As a teacher, my audience is most often my students. Until now, I have rarely taken into consideration global communication when writing my lesson plans and assignments. However, considering the world my students are entering into, global communication is something that many of them are going to have to participate in. Part of my job is to prepare my 12th graders for the world beyond high school. As they get older, many jobs look for skilled communicators, and much of communication happens digitally in today’s society. As Dorreen Starke-Meyerring says, the internet is an “inherently global” network (487). Therefore, preparing my students to be global communicators should be part of my job and a skill which I consider when teaching my students how to listen, speak, read, and write.
Proving to students through job ads that effective communication is a necessary skill makes the necessity of the skills they are (hopefully) going to learn or continue to shape throughout the year undeniable. Professionally, Starke-Meyerring states that “They need to be able to collaborate effectively and ethically in global networks, using global network technologies to build trusting relationships and partnerships” (476). There is worth in these skills, and we can prove that to students through this quote and back it up with listed qualifications for job opportunities. How do we do approach this, though?
“Communication skills training is not necessarily directed at second language learners specifically,” it is now a necessary training for most, since our modes of communication are rapidly changing and our audience is growing (Cameron 70). Our students need this type of education and training. As discussed in my last blog post, beginning with social media could be an effective platform to build off of. Discussing how social media practices may differ in the professional world versus the personal is absolutely crucial. From there, just as I discussed scaffolding communication and community in general in my last post about social media, we can progress from social media communication to face-to-face communication, practicing the respectful, at times political, and clear rhetoric needed in the professional world.
Next, students must understand that they are part of a global community. This needs to be realized before we can present them with guidelines such as the ones from the Center of Journalism. These ethics will seem abstract to our students, I’m sure. However, if we can model how their blog posts and tweets need to be cognizant of the possible global audience who might encounter their words, it might finally sink in. From there, we can begin to teach ethics, good practice, and cultural understanding. We can even tie this back to the idea that considering not only the intended but the entire possible audience when composing an utterance is important to it success. It may be important to note here that the possible audience could also include employers or co-workers, and being aware of that can help guide our students’ future choices concerning social media to protect their reputation avoid unnecessary conflicts in the workplace.
The other consideration as a teacher in regard to global communication should be the very students who are sitting in our classrooms as a “global” audience. When I look around my classroom, I have various ethnicities, backgrounds, beliefs, and ambitions present, some of whom are bilingual, some of whom were born in another country, some of whom are very religious, to name just a few of the diversities. With that in mind, I must be considerate of their cultural beliefs and practices. I must be sensitive to how they might interpret certain lessons, examples, and stories throughout the year. This provides a great opportunity to model for students how to be a global communicator. When teaching them how they need to be aware of such things in their own communications, we can point to considerations we had and alterations we made in order to speak to a global audience.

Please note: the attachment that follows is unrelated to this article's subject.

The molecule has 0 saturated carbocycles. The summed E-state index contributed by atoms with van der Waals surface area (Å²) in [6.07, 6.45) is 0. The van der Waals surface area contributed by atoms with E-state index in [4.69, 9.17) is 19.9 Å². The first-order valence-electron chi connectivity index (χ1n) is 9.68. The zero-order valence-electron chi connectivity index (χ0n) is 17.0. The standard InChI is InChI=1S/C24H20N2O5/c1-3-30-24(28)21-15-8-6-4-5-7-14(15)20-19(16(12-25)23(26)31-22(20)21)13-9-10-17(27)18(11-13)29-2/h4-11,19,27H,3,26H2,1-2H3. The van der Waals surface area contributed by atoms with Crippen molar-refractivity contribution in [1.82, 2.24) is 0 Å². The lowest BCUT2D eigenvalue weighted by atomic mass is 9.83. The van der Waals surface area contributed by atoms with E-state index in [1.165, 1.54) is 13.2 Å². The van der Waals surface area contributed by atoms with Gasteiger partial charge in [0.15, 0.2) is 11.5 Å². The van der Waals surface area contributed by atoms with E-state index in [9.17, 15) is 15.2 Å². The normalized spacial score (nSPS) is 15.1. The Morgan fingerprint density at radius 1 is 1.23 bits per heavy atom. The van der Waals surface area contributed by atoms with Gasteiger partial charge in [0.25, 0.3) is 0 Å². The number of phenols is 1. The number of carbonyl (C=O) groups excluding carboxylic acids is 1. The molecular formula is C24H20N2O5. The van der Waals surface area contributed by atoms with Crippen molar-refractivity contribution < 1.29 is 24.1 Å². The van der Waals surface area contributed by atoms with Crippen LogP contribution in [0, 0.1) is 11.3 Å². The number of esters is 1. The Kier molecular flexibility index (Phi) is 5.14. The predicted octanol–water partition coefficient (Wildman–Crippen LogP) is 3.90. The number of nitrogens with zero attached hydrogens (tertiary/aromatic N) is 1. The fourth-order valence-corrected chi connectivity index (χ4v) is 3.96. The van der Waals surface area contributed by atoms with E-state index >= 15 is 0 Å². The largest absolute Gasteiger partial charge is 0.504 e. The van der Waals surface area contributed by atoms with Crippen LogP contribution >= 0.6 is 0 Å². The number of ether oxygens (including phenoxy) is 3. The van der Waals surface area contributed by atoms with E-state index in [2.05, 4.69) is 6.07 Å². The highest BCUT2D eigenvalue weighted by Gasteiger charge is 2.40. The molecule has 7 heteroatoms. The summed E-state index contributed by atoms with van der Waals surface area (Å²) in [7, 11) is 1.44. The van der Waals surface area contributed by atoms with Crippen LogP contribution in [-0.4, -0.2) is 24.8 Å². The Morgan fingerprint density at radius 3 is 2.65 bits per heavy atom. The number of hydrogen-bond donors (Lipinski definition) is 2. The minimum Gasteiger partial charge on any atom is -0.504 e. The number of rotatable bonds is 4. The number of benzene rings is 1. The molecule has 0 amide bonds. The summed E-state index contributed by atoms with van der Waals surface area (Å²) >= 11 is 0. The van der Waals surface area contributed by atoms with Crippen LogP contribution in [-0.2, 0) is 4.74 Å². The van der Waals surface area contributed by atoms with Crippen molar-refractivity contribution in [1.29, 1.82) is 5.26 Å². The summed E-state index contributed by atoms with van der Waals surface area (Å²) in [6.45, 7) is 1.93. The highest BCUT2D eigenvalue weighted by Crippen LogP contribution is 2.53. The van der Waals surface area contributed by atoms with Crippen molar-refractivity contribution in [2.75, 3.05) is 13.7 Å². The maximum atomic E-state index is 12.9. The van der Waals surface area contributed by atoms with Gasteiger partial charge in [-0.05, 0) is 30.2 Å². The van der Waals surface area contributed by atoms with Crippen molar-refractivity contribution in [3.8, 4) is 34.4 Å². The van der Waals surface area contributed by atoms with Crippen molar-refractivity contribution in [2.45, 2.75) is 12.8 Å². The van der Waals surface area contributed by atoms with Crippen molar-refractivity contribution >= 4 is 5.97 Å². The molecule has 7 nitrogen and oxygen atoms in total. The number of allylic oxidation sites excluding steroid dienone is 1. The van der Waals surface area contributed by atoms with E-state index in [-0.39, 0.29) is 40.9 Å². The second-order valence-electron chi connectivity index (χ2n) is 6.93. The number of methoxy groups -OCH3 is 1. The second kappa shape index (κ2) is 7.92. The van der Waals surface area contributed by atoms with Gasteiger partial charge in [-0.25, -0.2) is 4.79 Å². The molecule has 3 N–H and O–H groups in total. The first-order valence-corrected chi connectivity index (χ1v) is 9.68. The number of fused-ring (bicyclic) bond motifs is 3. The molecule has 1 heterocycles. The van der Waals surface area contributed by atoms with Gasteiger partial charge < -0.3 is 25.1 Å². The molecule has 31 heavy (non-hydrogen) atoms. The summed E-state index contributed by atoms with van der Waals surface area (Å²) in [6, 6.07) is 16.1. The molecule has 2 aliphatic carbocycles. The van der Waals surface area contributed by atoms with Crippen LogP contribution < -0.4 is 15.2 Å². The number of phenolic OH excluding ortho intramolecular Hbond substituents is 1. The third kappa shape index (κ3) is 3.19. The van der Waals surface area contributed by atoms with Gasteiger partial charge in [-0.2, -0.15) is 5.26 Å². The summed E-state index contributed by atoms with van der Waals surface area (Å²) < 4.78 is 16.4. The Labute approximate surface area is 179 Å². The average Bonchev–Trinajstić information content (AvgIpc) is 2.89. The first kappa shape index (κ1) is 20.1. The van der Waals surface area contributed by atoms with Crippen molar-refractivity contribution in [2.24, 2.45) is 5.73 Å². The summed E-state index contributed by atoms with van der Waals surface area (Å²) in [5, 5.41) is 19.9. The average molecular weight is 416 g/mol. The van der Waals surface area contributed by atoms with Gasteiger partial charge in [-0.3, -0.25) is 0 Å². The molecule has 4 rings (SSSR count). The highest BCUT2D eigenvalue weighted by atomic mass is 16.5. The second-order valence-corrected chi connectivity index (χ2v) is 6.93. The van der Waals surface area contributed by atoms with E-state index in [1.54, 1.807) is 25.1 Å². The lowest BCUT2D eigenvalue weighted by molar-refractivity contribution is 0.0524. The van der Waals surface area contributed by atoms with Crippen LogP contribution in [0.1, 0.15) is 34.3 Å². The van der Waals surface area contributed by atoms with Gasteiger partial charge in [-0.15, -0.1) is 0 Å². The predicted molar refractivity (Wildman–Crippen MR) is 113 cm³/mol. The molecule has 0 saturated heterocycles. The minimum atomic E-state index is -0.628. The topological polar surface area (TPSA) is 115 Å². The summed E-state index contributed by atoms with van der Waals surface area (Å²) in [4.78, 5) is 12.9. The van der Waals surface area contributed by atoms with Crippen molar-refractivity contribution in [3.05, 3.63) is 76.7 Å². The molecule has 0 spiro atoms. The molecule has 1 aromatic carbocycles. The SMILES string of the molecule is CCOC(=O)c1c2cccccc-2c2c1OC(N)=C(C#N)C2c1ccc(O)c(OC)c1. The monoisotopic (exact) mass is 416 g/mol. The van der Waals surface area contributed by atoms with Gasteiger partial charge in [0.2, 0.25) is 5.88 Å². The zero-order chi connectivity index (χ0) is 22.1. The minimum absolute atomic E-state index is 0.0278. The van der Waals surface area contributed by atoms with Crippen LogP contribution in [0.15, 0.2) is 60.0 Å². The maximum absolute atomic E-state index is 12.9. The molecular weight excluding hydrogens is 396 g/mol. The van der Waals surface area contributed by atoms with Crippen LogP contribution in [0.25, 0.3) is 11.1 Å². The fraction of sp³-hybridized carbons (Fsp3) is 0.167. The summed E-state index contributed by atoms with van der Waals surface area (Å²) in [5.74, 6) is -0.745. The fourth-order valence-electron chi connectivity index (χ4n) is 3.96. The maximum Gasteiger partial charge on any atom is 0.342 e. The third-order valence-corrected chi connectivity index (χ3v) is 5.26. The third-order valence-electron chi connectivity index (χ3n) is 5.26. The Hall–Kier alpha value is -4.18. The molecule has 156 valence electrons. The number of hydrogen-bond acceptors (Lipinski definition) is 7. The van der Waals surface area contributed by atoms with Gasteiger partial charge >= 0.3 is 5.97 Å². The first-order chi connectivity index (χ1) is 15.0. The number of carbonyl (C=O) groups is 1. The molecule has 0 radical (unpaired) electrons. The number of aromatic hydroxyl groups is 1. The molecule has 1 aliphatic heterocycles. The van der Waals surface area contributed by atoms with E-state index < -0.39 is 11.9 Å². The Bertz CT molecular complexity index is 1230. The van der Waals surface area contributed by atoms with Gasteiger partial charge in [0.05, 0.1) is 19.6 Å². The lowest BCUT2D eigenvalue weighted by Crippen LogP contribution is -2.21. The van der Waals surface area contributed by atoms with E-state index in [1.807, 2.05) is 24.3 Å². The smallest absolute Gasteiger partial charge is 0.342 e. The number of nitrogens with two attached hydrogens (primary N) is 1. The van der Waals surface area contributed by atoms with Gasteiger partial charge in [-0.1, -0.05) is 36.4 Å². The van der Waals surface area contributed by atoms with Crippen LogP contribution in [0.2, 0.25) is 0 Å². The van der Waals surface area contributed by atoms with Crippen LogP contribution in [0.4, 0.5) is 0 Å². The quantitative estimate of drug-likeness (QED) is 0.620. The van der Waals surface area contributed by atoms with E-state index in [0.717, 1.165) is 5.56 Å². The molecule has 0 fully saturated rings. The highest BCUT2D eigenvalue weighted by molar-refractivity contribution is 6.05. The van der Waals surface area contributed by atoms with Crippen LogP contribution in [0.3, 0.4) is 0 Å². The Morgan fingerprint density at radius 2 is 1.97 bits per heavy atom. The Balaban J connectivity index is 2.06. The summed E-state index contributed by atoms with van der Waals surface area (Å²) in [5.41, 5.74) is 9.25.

Many teachers, too, are beginning to post lesson plans and activities online. Just like with the students, all that we put on the Internet becomes possible global communication. This is just one more reason why we need to begin to alter our own practices and make sure we are following the guidelines and ethics for understanding and communicating effectively with a global audience. Starke-Meyerring points out, “the Internet now allows professional communicators not only to access audiences around the world but also to actively engage them” (475). So, not only are teachers able to post lessons and activities online for the world to see and use, but in doing that, they invite conversation about whatever is posted. It becomes a discussion rather than a lecture. Modelling and teaching our students how to engage in these conversations will be crucial to their being an active citizen in the world as they continue on in their lives.
Participating in this global community and teaching our students how to do the same is crucial to preparing our students for the world which awaits them. They need to learn how to be global citizens in their online communications especially, but also in all communications. People travel frequently now over borders, and so this idea of global communication could take place in the grocery store, on the subway, at a sporting event, or any number of unexpected places. Teaching ourselves and our students how to approach the situation is an invaluable skill in this constantly moving and changing world.
Cameron, Deborah. “Globalization and the teaching of ‘communication skils.'” Globalization and Language Teaching. London: Routledge, 2002. Print
Starke-Meyerring, Doreen. “Meeting the Challenges of Globalization: A Framework for Global Literacies in Professional Communication Programs.” Journal of Business and Technical Communication 19.468 (2005). Print.